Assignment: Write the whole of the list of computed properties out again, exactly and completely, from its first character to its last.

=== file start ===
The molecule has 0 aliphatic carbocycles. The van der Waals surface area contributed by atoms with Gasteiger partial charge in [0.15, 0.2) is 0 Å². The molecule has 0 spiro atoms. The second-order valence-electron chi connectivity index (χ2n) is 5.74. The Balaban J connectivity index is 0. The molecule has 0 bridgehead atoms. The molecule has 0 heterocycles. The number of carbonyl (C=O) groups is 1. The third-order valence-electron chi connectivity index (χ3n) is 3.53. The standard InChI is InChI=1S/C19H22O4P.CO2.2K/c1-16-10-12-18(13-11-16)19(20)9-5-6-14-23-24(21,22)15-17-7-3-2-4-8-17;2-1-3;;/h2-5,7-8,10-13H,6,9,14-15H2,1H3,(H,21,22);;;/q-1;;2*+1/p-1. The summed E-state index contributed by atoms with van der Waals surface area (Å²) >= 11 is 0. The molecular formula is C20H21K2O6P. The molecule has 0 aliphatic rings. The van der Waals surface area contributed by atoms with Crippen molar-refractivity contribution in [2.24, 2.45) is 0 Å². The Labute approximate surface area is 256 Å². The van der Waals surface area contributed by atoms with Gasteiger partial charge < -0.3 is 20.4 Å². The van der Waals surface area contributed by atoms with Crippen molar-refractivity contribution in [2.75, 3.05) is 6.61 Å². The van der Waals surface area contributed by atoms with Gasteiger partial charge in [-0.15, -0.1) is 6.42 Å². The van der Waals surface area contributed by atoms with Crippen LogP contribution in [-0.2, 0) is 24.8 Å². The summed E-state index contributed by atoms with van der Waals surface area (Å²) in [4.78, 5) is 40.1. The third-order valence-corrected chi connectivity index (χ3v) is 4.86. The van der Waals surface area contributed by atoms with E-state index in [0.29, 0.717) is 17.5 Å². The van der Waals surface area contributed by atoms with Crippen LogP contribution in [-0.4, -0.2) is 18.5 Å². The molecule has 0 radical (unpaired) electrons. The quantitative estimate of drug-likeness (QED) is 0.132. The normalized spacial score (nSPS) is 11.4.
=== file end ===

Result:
The molecule has 0 aliphatic carbocycles. The van der Waals surface area contributed by atoms with Gasteiger partial charge in [0.15, 0.2) is 0 Å². The molecule has 0 spiro atoms. The second-order valence-electron chi connectivity index (χ2n) is 5.74. The Balaban J connectivity index is 0. The molecule has 0 bridgehead atoms. The molecule has 0 heterocycles. The number of carbonyl (C=O) groups is 1. The third-order valence-electron chi connectivity index (χ3n) is 3.53. The standard InChI is InChI=1S/C19H22O4P.CO2.2K/c1-16-10-12-18(13-11-16)19(20)9-5-6-14-23-24(21,22)15-17-7-3-2-4-8-17;2-1-3;;/h2-5,7-8,10-13H,6,9,14-15H2,1H3,(H,21,22);;;/q-1;;2*+1/p-1. The summed E-state index contributed by atoms with van der Waals surface area (Å²) >= 11 is 0. The molecular formula is C20H21K2O6P. The molecule has 0 aliphatic rings. The van der Waals surface area contributed by atoms with Crippen molar-refractivity contribution in [2.24, 2.45) is 0 Å². The Labute approximate surface area is 256 Å². The van der Waals surface area contributed by atoms with Gasteiger partial charge < -0.3 is 20.4 Å². The van der Waals surface area contributed by atoms with Crippen molar-refractivity contribution in [2.75, 3.05) is 6.61 Å². The van der Waals surface area contributed by atoms with Gasteiger partial charge in [-0.15, -0.1) is 6.42 Å². The van der Waals surface area contributed by atoms with Crippen LogP contribution in [-0.2, 0) is 24.8 Å². The summed E-state index contributed by atoms with van der Waals surface area (Å²) in [4.78, 5) is 40.1. The third-order valence-corrected chi connectivity index (χ3v) is 4.86. The van der Waals surface area contributed by atoms with E-state index in [0.29, 0.717) is 17.5 Å². The van der Waals surface area contributed by atoms with Crippen LogP contribution in [-0.4, -0.2) is 18.5 Å². The molecule has 0 radical (unpaired) electrons. The quantitative estimate of drug-likeness (QED) is 0.132. The normalized spacial score (nSPS) is 11.4.